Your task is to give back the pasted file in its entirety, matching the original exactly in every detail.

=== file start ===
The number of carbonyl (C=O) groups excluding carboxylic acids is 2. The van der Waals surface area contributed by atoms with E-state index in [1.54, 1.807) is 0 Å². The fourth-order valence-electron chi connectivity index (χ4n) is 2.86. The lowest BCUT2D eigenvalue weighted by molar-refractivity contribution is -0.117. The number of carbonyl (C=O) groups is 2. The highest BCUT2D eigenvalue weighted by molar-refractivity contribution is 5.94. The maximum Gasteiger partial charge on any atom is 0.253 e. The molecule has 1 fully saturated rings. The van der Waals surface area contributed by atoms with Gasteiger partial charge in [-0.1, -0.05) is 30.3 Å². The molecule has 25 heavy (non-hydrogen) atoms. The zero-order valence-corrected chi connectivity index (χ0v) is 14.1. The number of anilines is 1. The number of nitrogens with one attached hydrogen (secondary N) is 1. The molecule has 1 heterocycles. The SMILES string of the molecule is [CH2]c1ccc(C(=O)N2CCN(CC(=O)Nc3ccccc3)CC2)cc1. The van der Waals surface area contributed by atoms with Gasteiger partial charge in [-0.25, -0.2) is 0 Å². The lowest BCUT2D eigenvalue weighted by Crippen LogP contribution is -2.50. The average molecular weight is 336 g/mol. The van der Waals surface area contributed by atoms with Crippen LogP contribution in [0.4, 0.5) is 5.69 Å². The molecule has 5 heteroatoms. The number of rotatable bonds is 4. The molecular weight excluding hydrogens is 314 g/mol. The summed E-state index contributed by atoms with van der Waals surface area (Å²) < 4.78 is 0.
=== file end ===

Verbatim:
The number of carbonyl (C=O) groups excluding carboxylic acids is 2. The van der Waals surface area contributed by atoms with E-state index in [1.54, 1.807) is 0 Å². The fourth-order valence-electron chi connectivity index (χ4n) is 2.86. The lowest BCUT2D eigenvalue weighted by molar-refractivity contribution is -0.117. The number of carbonyl (C=O) groups is 2. The highest BCUT2D eigenvalue weighted by molar-refractivity contribution is 5.94. The maximum Gasteiger partial charge on any atom is 0.253 e. The molecule has 1 fully saturated rings. The van der Waals surface area contributed by atoms with Gasteiger partial charge in [-0.1, -0.05) is 30.3 Å². The molecule has 25 heavy (non-hydrogen) atoms. The zero-order valence-corrected chi connectivity index (χ0v) is 14.1. The number of anilines is 1. The number of nitrogens with one attached hydrogen (secondary N) is 1. The molecule has 1 heterocycles. The SMILES string of the molecule is [CH2]c1ccc(C(=O)N2CCN(CC(=O)Nc3ccccc3)CC2)cc1. The van der Waals surface area contributed by atoms with Gasteiger partial charge in [-0.25, -0.2) is 0 Å². The lowest BCUT2D eigenvalue weighted by Crippen LogP contribution is -2.50. The average molecular weight is 336 g/mol. The van der Waals surface area contributed by atoms with Crippen LogP contribution in [0.4, 0.5) is 5.69 Å². The molecule has 5 heteroatoms. The number of rotatable bonds is 4. The molecular weight excluding hydrogens is 314 g/mol. The summed E-state index contributed by atoms with van der Waals surface area (Å²) < 4.78 is 0.